Subpoena Drama Plays Out Against Cybersecurity Backdrop

Lawyers agreeing on something doesn’t have the same ring to it as hell freezing over or pigs flying, but it happens just about as often. Covington & Burling LLP’s recent fight against the Securities and Exchange Commission represents one of those rare occasions.

In January, the SEC asked the U.S. District Court for the District of Columbia to force Covington to comply with a subpoena for information on clients that may have been caught up in a 2020 cyberattack on the firm. Hackers breached Covington’s cybersecurity systems in the incident to access non-public information from a group of clients that included nearly 300 registered companies. Authorities pinned the cyberattack on a Chinese state-sponsored effort seeking insight into policy issues that could take on greater importance under the Biden administration. For its part, the SEC wants to know if the hacking ultimately led to any violations of federal securities laws.

More than 80 law firms have banded together behind Covington’s opposition to the subpoena. Allies in the dispute include other major players in the legal industry, including some of Covington’s rivals, like Morrison & Foerster LLP and Kirkland & Ellis LLP. Naturally, the coalition is challenging the SEC’s action to prevent the erosion of attorney-client privilege. In an amicus brief filed last month, the firms said the SEC is attempting to “breach well-established principles of confidentiality in the service of this fishing expedition,” a move that “would turn attorneys into witnesses against their own clients.”

It seems possible – if not likely – that the legal system will eventually come down on the SEC’s side in this dispute, given the narrow scope of the agency’s subpoena. However, the cyberattack supposedly targeted policy issues of interest to the Chinese government. Where is the evidence that it also resulted in securities fraud? Sounds rather flimsy.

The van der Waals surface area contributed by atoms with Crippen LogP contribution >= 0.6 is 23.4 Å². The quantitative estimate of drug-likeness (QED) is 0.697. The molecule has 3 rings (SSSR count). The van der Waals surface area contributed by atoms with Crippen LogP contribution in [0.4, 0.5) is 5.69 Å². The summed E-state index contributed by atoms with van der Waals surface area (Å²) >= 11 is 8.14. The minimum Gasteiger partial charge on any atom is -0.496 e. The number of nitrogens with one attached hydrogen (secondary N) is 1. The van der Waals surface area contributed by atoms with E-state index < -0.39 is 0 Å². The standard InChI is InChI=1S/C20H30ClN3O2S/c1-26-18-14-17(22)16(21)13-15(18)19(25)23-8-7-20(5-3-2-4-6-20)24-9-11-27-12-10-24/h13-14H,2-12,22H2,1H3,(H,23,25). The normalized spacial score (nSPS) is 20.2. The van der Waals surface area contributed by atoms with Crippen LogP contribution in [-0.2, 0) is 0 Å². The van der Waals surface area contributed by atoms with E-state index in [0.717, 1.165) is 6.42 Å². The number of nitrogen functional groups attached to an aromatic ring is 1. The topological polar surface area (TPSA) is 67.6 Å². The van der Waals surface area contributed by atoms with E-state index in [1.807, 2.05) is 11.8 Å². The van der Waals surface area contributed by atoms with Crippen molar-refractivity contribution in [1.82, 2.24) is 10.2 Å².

Interestingly, though, the fight is taking place as the White House prioritizes cybersecurity as part of its national agenda. The administration last week rolled out a series of cyber-centric measures in support of a handful of strategic objectives, such as “defend critical infrastructure” and “shape market forces to drive security and resilience.” Broadly speaking, the idea is to put more of the onus on the private sector to bolster the country’s collective cyber defenses. That includes both the technology players that make the ubiquitous software and devices we use to access the online world, as well as the companies that use those applications in everyday business.

According to Anne Neuberger, deputy national security adviser for cyber and emerging technologies, the main takeaway from the strategy is that it is “inadequate” to count on the private sector to protect the infrastructure and networks that underlie the economy voluntarily. The next time a high-profile law firm gets hacked, its biggest concern may be the fact that it got hacked in the first place, not dealing with the SEC fallout.

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